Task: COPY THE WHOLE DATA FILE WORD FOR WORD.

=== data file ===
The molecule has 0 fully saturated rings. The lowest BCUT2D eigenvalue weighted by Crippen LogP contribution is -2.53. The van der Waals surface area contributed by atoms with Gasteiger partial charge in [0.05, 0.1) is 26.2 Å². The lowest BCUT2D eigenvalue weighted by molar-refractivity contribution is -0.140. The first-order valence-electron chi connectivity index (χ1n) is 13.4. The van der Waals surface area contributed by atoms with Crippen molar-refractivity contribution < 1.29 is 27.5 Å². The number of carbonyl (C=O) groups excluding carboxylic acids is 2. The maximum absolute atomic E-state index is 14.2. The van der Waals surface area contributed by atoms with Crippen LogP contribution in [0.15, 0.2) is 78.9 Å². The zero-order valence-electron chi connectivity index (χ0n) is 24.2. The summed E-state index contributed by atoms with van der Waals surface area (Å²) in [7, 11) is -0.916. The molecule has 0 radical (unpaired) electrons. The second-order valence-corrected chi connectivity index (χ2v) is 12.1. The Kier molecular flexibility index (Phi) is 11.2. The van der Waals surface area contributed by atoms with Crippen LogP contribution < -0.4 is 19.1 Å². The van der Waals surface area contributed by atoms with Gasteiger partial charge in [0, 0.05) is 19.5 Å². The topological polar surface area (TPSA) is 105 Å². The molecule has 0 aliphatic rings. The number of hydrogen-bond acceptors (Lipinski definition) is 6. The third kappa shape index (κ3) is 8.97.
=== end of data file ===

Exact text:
The molecule has 0 fully saturated rings. The lowest BCUT2D eigenvalue weighted by Crippen LogP contribution is -2.53. The van der Waals surface area contributed by atoms with Gasteiger partial charge in [0.05, 0.1) is 26.2 Å². The lowest BCUT2D eigenvalue weighted by molar-refractivity contribution is -0.140. The first-order valence-electron chi connectivity index (χ1n) is 13.4. The van der Waals surface area contributed by atoms with Crippen molar-refractivity contribution < 1.29 is 27.5 Å². The number of carbonyl (C=O) groups excluding carboxylic acids is 2. The maximum absolute atomic E-state index is 14.2. The van der Waals surface area contributed by atoms with Crippen LogP contribution in [0.15, 0.2) is 78.9 Å². The zero-order valence-electron chi connectivity index (χ0n) is 24.2. The summed E-state index contributed by atoms with van der Waals surface area (Å²) in [7, 11) is -0.916. The molecule has 0 radical (unpaired) electrons. The second-order valence-corrected chi connectivity index (χ2v) is 12.1. The Kier molecular flexibility index (Phi) is 11.2. The van der Waals surface area contributed by atoms with Crippen LogP contribution < -0.4 is 19.1 Å². The van der Waals surface area contributed by atoms with Gasteiger partial charge in [0, 0.05) is 19.5 Å². The topological polar surface area (TPSA) is 105 Å². The molecule has 0 aliphatic rings. The number of hydrogen-bond acceptors (Lipinski definition) is 6. The third kappa shape index (κ3) is 8.97.